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|Day 2 - A glimmer of hope|
|March 1, 2010 Portiragnes to Béziers 9.5 miles|
to an early start in Agde, followed by an early train to Béziers and
bus back to Portiragnes, I was back at Day 1's stopping point by 9.20
am. There the bus stop mocked me with a tart "Think you'll do better
this time, eh?"
But I did. I covered about 9.5 miles (13 km) to Béziers, arriving there at about 2.30 pm. Béziers was the only convenient stopping point (read that as accommodation center), and it was a fair distance as far as I was concerned. I felt well, and not too fatigued. I had lightened my load in Agde, mainly by shedding the black bellypack that I pictured earlier. It didn't feel right, and it was heavy in itself. With some of my belongings also offloaded, I think I was down about 3 lb. My pack now held everything that I didn't carry in my coat pockets, namely some papers, phone, mapping PDA and camera. I still needed to double-up on the rain protection for those items because the coat will surely leak.
The weather was cooler than before, but winds were light and not in my face. The canal tow path was now a bike track, very even though hard underfoot, and it ran for several miles through interesting scenery. A flock of flamingoes at Portiragnes covered some acres of wetland, a joy to see. Those in the picture actually flew in before my eyes, though at a distance, appearing as fiery flecks against a dark cloud.
The canal had boats, though none moved, and a Dutch skipper struck up a short conversation with me. There were a dozen or more bikers and joggers, probably because I was close enough to three villages to be within exercise range of the villagers. A few walkers, one with a baby carriage, one with a dog. No one seemed to be in a hurry except for three teenagers, all mounted on the same motorbike, determined to prove that a bike track was a training ground for accidents.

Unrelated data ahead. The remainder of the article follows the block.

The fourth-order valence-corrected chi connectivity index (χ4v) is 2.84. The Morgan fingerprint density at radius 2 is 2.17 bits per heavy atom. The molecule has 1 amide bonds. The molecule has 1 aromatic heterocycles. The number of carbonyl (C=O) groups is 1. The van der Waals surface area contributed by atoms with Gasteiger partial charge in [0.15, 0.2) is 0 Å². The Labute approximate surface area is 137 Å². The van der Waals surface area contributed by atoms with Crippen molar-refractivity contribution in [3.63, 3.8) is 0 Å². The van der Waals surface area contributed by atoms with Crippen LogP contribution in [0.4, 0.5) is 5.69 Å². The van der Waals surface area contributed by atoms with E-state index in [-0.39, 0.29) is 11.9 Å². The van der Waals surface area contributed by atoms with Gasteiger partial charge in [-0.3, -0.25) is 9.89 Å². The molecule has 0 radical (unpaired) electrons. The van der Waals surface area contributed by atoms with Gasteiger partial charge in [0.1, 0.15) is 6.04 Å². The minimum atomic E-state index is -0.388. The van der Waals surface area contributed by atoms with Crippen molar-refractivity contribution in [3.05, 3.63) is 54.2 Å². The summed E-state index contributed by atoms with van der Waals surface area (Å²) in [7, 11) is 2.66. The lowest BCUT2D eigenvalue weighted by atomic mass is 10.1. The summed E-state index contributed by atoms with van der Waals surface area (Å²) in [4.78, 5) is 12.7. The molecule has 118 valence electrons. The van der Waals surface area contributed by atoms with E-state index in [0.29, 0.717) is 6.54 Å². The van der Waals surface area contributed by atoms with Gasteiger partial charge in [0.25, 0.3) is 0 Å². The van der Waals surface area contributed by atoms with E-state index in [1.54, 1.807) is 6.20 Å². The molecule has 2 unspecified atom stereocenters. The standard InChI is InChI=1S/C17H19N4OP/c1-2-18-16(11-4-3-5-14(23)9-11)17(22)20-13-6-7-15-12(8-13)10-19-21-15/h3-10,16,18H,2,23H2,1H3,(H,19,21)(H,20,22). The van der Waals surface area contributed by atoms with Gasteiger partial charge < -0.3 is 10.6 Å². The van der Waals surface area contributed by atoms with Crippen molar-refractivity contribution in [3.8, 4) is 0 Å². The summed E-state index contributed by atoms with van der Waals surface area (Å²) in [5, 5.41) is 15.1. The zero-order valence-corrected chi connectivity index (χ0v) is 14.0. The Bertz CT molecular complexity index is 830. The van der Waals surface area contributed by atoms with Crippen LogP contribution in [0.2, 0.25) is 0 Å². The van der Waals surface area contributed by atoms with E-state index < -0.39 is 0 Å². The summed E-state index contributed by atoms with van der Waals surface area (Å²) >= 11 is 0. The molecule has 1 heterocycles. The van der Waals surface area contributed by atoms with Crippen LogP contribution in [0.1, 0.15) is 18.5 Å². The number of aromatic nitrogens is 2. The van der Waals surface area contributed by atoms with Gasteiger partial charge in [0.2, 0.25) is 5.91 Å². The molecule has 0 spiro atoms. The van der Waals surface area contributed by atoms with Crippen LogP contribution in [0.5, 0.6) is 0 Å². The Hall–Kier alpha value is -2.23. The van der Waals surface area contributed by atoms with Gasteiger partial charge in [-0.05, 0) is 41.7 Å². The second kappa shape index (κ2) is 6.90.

In two or three hours, I reached Villeneuve-lès-Béziers, which was my original aiming-point yesterday. At this point, I had walked about as far as I had yesterday, too, and I felt ready for lunch. I bought the ingredients, and some bread and fruit for tomorrow's lunch, at Gérard et Christine's, literally a hole in the wall just south of the lock, and ate it on a bench. I try to buy lunch like this and save my iron rations (typically, a can of sardines) for when bought food doesn't present itself. This lets me keep food in reserve, and not have to find it every day. Remember that weight and space don't let me carry more than about a day's emergency rations.
Beyond Villeneuve, there is a risk in following the left bank of the canal that you won't be able to cross it when you need to in order to get to Béziers. A late crossing places some rather enormous railroad yards in the way, and that's where the canal veers left with Béziers on the right. On the other hand, my short stint on the right bank proved heavy going and dead-ended anyway at Ecluse d'Arieges (Arieges Lock), where I was ushered back to the left bank again. I knew there had to be a way to get to the right side of the canal and Béziers before the railroad yard got in the way, and sure enough a road bridge followed by a road underpass (under the rail lines) showed up. They'd been evident in an ambiguous way on my maps, but were for real.
And therein lie many stories of maps that mislead and lure a hiker deep into doodoo. What I feared in this instance was that the underpass under the rail line was wholly on railroad property, i.e., wasn't publicly accessible at all. Quite often, small-scale maps show infrastructure on private property without making it clear where the boundaries are. In this case, I stayed on public property and crossed to the main - and only - road into Béziers uneventfully.
Moving upmarket from the Hôtel le Terminus (my first night-stop in France), I found the rather better Hôtel le Revelois at a similar price. The room was larger and it held a nice warm radiator. I seized the opportunity to do my laundry.